Brexit at Tiffany’s

UK PM is ready to leave the EU table

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Illustration by Shannon Kidd

After pulling the U.S. out of the Trans-Pacific Partnership during his first full day in office, President Donald Trump met with U.K. Prime Minister Theresa May on Jan. 27 to discuss the possibility of a major free trade deal between the two countries following Brexit.

May succeeded David Cameron as prime minister after his resignation following his losing campaign in the referendum on Article 50. While May was also opposed to Britain leaving the European Union, she has reiterated her commitment to honoring the will of the voters.

May hopes to trigger Article 50 by the end of March, which would give the U.K. and EU two years to agree to terms for the U.K.’s withdrawal. The U.K.’s Supreme Court has ruled that Parliament must be allowed to vote before Article 50 can be invoked and Britain can formally begin the process of leaving the EU.

The Vanguard spoke with Dr. Birol Yesilada, professor of Political Science and International Studies at Portland State, about the economic and political implications of the U.K. separation from the EU. Yesilada is currently writing a book analyzing the stability and future of the European Union called The Global Power Transition: The Future of the European Union.

When asked about what the economic landscape of the U.K. would look like post-Brexit, Yesilada emphasized that the outcome is mired in uncertainty. One thing that seems certain is that it will be negative.

“The projections are not good,” Yesilada said.

One factor that determines how much pain the U.K. can expect depends on what kind of deal can be negotiated with the EU. May has remained unequivocal in advocating a complete withdrawal from the EU, including the single market and customs union.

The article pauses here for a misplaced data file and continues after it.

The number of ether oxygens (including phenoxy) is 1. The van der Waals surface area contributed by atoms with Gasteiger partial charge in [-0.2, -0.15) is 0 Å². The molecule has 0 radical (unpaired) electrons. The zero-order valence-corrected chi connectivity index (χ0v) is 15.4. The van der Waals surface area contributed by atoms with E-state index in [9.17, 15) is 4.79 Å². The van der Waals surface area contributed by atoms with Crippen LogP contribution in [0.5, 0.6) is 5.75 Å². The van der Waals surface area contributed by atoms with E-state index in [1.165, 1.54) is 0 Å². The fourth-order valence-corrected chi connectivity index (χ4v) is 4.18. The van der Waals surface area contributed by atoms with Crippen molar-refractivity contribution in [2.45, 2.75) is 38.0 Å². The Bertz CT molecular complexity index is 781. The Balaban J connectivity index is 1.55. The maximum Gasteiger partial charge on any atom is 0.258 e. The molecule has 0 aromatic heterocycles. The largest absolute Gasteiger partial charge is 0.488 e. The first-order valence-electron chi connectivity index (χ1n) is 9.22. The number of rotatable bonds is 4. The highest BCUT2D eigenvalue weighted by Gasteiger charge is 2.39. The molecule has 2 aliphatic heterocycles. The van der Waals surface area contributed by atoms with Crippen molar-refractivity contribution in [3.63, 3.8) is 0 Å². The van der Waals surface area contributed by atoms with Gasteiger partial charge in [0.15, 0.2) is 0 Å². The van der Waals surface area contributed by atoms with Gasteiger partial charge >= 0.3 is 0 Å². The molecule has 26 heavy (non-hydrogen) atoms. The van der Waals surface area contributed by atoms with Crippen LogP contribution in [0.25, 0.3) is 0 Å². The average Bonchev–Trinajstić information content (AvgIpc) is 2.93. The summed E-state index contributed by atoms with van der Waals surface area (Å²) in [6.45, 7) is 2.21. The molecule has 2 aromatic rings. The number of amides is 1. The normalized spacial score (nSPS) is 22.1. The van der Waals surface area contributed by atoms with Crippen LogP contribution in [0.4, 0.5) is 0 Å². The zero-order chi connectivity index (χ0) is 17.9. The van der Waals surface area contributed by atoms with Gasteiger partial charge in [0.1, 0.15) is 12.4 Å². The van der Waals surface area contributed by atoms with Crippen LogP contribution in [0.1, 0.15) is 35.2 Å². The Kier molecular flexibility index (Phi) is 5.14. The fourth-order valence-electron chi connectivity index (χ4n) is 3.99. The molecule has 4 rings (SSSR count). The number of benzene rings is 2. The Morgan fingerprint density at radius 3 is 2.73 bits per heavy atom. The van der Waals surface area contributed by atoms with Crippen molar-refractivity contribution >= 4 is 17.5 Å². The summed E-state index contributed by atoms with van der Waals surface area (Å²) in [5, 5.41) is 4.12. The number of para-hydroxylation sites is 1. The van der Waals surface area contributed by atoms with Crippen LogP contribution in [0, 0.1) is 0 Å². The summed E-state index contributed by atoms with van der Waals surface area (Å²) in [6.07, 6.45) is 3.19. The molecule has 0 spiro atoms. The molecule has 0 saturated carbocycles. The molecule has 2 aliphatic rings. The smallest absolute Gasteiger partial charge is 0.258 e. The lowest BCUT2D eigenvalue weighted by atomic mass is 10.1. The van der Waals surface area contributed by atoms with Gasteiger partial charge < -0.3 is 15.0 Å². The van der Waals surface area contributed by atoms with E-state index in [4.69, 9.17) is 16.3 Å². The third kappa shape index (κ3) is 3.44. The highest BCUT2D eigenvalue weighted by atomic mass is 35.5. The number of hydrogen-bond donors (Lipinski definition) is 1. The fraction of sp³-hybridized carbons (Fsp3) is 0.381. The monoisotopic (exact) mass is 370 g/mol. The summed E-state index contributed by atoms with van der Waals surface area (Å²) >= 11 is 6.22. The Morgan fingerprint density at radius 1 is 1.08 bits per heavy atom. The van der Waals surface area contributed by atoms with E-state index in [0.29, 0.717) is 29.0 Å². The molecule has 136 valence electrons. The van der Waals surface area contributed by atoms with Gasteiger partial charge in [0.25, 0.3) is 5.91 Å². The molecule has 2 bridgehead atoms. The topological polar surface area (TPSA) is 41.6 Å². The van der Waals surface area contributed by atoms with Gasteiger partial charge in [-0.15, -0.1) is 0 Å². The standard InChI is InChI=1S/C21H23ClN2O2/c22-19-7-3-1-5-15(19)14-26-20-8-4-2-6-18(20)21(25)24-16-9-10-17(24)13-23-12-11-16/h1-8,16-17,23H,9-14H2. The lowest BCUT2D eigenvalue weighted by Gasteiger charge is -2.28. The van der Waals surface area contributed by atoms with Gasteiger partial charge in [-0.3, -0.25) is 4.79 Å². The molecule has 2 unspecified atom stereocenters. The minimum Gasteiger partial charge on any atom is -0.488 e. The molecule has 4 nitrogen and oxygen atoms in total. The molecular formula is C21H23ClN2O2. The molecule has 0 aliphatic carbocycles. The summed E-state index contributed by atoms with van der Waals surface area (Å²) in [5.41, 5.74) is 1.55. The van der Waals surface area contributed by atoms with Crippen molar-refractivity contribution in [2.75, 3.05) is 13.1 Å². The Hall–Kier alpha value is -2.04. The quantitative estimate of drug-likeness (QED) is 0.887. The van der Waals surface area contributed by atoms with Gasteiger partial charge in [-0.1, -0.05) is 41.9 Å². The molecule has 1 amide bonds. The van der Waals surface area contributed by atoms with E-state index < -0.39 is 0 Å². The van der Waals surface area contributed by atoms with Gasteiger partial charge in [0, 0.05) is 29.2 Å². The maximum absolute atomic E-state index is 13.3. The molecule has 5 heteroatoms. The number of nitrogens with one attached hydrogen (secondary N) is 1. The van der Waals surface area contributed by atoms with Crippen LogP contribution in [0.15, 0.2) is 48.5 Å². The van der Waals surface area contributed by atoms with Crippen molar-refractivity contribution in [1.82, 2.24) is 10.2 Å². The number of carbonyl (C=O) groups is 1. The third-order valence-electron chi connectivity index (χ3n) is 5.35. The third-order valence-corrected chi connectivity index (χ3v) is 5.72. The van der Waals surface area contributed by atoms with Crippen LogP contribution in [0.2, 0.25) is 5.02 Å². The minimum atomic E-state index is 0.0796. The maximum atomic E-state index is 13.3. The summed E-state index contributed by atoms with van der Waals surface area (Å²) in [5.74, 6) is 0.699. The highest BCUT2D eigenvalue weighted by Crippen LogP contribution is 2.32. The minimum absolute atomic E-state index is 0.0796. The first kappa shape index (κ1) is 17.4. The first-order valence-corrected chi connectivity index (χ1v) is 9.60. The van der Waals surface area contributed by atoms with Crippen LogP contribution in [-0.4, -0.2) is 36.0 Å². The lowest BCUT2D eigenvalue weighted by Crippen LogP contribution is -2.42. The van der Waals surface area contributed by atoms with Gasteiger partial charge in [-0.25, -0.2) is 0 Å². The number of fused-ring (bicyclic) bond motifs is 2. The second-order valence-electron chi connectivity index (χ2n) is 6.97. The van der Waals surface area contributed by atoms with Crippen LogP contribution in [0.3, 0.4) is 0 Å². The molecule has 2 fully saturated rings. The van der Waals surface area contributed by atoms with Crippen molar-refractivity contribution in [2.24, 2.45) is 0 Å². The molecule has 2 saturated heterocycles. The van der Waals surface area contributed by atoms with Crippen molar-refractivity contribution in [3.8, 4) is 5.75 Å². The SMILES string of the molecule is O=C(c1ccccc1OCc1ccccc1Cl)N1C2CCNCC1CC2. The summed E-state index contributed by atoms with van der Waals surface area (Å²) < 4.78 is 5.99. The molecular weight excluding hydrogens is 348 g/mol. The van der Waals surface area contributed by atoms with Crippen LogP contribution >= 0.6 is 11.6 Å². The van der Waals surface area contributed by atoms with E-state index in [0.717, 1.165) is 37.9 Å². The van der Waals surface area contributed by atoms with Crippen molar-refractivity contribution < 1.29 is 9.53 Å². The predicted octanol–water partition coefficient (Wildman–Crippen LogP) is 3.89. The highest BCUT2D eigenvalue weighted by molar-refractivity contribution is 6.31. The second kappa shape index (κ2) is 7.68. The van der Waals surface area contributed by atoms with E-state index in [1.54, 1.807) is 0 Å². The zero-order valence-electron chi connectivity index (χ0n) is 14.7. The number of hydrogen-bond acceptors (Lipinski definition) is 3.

Yesilada went on to describe the implications of losing access to the single market:

“Right now these goods move back and forth, like between Oregon and California,” Yesilada exlained. “Say it’s gonna become like Mexico and the United States—at best. You’re gonna have issues.”

Uncertainty has already negatively impacted investment and the value of Britain’s currency. Regardless of a hard or soft Brexit, the landing won’t be smooth.

“You can expect an impact on inflation, because the pound is already dropping,” Yesilada said. “It’s at an all-time low. U.K.’s total trade with EU is 23 percent of its economic output during the last six years. U.K.’s total trade with the EU is 44 percent, with Germany, France, Italy, etc.”

Given the lack of economic logic that this move entails, why did it happen?

“One reason is Britain, or at least the people who voted for this, have never been comfortable with the European Union,” Yesilada continued. “They came in and their goal was to achieve a common market.”

A common market is a rung on the ladder of economic integration, above a free trade agreement like NAFTA and below an economic and monetary union like the U.S. economy. One distinguishing feature between the EU and the U.S. is that the EU is not a political union.

“When you reach a common market, you become a single economy,” Yesilada continued, “where you have free movement of all goods and services and people—except capital, and services of capital. And everybody has their own currency.”